The Department of the Interior and Local Government (DILG) has announced it will work closely with big companies in the country to involve the private sector in the anti-drug campaign.
“We are coordinating with the different employers in the Philippines the big ones. And we are going to sign agreements with them as part of the BIDA Program,” said DILG secretary Benjamin Abalos Jr., referring to the government’s revitalized anti-drug drive dubbed “Buhay Ingatan, Droga’y Ayawan (BIDA).”
Abalos said private companies will have their own anti-drug programs and policies that are in line with the BIDA Program’s goals. An example, he said, is the conduct of random drug testing of employees.
“If one is found to be positive we will let the company handle the matter and enforce appropriate sanctions such as suspension, dismissal, or they can order their employee to undergo rehabilitation,” said the DILG chief.
“Just imagine if all companies do this, our country will definitely be clean and we will win the fight against drugs,” he added.
According to Abalos, the “BIDA Workplace” was inspired by the good collaboration between the government and the private sector during the pandemic, particularly in the implementation of COVID-19 testing.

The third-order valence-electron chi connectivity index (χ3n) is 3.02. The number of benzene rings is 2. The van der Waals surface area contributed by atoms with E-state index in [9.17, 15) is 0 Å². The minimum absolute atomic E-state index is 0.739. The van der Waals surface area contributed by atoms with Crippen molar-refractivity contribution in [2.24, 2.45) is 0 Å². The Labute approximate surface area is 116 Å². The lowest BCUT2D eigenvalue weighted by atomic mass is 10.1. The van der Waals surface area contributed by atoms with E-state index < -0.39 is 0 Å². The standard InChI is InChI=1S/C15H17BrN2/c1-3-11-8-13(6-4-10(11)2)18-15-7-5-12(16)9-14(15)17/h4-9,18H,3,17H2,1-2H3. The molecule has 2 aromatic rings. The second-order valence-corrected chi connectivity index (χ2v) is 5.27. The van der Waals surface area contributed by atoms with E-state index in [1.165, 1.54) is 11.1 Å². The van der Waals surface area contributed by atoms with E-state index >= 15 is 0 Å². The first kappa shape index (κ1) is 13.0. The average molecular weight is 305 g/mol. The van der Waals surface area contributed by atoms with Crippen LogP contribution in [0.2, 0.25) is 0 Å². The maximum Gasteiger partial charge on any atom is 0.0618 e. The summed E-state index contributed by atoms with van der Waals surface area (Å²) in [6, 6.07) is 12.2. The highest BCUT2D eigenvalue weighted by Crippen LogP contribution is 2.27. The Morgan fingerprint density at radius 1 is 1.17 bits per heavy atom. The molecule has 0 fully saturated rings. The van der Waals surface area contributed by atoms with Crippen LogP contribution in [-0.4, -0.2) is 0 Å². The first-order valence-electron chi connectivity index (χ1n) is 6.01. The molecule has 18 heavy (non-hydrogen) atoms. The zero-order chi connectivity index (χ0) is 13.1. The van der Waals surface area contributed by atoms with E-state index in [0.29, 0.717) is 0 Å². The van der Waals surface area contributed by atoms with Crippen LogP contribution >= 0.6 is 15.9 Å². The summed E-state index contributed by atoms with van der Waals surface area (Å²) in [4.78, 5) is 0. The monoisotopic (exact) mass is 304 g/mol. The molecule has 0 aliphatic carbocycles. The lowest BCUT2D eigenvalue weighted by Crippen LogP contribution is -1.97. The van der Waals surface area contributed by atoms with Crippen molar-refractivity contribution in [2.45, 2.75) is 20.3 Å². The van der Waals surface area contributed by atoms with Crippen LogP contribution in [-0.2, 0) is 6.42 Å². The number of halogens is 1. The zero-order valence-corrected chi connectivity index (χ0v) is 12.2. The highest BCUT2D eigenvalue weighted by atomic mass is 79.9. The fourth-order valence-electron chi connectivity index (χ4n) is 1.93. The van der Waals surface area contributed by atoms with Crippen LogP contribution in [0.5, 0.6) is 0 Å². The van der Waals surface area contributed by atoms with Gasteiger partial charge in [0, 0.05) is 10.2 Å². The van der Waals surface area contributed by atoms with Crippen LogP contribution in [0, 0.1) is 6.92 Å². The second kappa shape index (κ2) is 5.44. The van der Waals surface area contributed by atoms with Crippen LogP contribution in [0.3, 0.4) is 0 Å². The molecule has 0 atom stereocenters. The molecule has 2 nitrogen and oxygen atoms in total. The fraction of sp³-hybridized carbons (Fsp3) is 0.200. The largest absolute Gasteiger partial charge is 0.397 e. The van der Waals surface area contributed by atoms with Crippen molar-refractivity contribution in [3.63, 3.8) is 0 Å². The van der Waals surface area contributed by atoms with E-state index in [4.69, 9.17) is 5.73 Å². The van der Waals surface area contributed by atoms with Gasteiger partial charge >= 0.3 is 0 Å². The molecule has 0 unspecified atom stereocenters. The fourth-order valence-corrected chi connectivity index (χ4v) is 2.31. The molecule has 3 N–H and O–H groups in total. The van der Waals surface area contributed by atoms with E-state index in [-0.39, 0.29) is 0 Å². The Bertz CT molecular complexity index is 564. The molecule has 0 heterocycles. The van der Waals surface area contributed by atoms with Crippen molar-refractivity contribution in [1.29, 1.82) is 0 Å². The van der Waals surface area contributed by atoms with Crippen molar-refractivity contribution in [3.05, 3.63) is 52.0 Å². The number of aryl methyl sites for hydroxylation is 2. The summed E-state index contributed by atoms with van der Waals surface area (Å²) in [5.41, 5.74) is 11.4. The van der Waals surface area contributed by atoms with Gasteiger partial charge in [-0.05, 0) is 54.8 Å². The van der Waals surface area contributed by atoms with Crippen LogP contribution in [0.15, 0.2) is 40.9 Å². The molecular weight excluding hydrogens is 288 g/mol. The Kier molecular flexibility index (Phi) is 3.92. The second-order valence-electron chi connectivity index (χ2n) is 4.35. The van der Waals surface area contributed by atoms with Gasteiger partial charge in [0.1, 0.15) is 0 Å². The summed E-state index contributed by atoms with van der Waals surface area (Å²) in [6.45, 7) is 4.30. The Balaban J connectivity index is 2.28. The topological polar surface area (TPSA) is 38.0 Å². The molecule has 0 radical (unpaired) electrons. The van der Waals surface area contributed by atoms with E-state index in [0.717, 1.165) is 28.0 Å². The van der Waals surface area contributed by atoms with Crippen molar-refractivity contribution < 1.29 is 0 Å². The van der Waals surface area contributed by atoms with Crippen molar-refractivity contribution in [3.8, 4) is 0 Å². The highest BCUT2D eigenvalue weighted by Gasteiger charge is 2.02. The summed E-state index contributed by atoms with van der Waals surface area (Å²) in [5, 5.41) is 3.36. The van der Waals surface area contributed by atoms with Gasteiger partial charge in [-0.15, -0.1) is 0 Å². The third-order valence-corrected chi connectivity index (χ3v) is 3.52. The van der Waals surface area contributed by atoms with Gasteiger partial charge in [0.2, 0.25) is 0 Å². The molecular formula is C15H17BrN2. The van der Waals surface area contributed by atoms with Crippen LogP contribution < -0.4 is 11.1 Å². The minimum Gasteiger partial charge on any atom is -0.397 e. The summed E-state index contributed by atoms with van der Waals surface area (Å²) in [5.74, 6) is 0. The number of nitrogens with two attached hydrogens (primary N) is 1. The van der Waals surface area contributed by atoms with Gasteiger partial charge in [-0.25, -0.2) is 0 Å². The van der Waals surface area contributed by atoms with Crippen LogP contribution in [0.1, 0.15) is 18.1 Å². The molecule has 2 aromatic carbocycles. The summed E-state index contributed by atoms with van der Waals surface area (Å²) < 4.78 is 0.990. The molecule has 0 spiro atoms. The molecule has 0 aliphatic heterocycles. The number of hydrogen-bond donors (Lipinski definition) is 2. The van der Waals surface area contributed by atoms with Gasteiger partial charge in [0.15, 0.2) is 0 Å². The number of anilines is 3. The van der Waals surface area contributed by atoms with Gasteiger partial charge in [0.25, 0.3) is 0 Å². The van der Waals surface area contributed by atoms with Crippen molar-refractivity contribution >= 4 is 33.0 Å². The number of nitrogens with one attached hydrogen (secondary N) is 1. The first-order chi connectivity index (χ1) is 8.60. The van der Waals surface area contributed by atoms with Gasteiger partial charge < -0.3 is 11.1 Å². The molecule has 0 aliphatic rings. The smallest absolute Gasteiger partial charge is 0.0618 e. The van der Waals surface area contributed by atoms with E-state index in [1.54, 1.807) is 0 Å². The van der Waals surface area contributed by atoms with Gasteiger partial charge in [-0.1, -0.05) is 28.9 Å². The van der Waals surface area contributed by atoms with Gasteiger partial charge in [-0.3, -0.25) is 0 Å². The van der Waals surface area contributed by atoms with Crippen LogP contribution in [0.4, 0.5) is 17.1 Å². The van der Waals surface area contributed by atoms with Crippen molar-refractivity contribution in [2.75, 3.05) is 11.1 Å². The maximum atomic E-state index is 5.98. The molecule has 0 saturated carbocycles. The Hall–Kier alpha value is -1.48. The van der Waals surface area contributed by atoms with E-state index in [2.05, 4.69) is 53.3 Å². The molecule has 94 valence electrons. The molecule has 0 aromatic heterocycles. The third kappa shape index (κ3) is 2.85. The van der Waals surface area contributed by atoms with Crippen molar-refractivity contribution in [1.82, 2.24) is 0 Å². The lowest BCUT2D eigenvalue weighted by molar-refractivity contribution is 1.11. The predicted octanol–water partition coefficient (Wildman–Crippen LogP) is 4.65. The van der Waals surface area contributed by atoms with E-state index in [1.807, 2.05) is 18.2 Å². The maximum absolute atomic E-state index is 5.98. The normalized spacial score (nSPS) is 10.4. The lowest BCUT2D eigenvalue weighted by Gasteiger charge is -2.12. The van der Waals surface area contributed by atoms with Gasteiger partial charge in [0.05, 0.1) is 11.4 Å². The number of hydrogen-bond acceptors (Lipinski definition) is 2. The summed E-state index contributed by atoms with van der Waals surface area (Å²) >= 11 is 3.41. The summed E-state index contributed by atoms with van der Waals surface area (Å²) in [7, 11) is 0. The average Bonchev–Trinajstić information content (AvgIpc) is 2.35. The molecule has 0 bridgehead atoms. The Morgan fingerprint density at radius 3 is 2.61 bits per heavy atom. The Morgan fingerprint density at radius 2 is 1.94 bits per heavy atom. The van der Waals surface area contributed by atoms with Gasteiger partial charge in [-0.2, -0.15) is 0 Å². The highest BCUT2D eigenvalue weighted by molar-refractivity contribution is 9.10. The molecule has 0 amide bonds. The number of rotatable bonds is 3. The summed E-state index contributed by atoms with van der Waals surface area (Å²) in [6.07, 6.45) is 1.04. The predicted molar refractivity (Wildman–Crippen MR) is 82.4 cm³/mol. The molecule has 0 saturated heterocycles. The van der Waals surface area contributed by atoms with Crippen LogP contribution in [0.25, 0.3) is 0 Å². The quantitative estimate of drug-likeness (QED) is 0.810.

“We will bring this good association to the fight against drugs. We will encourage large companies to take part in this fight. Because of our BIDA Program, every sector, every individual has an important role– that’s our whole-of-nation approach,” he said.
The United States Agency for International Development (USAID) recently signed an agreement with the DILG to strengthen the community-based drug rehabilitation (CBDR) and the BIDA program.
BIDA is a nationwide anti-illegal drugs advocacy program involving local government units (LGUs), national government agencies (NGAs), and other key sectors of the society that will focus more on drug demand reduction and rehabilitation in the communities.
It was also described as “whole-of-nation” approach againsttrafficking of illegal substances and bring to justice the people behind the drug menace.
In November, Abalos vowed that his agency will enforce the law and fill the jails with people involved in the illegal drug trade.
On the other hand, for those who want to turn over a new leaf, Abalos assured the government is ready to help them through drugrehabilitation and livelihood training programs to help them lead productive and drug-free lives.